Once cooled, it’s easy to turn the whole pan out onto the counter, in a single piece. The bars fall apart a bit when cut, and sometimes crumble when eaten out of hand, but they stay together reasonably well. They’re not rock hard, nor super soft.
Cranberry Power Bars (April 10, 2011 update)
Today I tried to make the cherry power bars from chow.com, but I didn’t have dried cherries so I used cranberries instead. Rather than rolled oats I used a mix of five rolled grains + sunflower seeds. I didn’t have sliced almonds so I used whole almonds that I chopped up. I didn’t toast the flax meal in the oven because I wasn’t sure whether that would be good for the omega 3’s. Other than that I followed the recipe. The weighed amounts: 246 5-grain cereal, 72g almonds, 50g walnuts, 17oz wheat germ, and 86g cranberries.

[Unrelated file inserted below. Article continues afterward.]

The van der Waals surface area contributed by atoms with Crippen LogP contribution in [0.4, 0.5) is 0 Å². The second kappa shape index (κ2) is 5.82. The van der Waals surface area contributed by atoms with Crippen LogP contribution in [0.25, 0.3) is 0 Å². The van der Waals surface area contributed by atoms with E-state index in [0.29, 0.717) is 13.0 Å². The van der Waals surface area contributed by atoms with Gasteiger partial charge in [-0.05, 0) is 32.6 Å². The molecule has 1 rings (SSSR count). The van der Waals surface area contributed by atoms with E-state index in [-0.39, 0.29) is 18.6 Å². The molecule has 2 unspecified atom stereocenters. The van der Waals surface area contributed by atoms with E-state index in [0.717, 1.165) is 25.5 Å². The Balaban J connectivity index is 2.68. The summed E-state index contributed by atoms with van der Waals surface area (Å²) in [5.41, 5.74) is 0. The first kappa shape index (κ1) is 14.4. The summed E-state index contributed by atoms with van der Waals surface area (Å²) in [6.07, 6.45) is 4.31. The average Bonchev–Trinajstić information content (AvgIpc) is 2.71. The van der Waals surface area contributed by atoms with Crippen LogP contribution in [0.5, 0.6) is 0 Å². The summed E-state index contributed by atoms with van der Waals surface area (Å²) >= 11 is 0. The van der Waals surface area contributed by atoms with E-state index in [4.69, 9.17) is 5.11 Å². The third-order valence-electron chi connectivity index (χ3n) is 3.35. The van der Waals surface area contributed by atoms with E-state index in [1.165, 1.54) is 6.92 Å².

The bars turned out really well. They crumble a bit at the edges but mostly hold together well. And the flavor is excellent, with just the right amount of vanilla, salt, cinnamon, and nuts, to give a great depth of flavor. Derek loved them, rating them A-.
For 1/16 of the recipe:
Original attempt from June 15, 2008
1 Tbs. oil or butter to grease the pan
1 cup pecan
2/3 cup (unsweetened) shredded coconut
1 cup almonds
1 1/2 cups rolled oats
1/2 cup soy nuts
1/2 cup wheat bran
1/2 cup wheat germ
1 Tbs. canola oil
1/2 cup honey
1/4 cup maple syrup
1/4 cup sugar
1/2 teaspoon fine-grain sea salt
1 tablespoons chopped raw cacao beans
1.5 teaspoons pure vanilla extract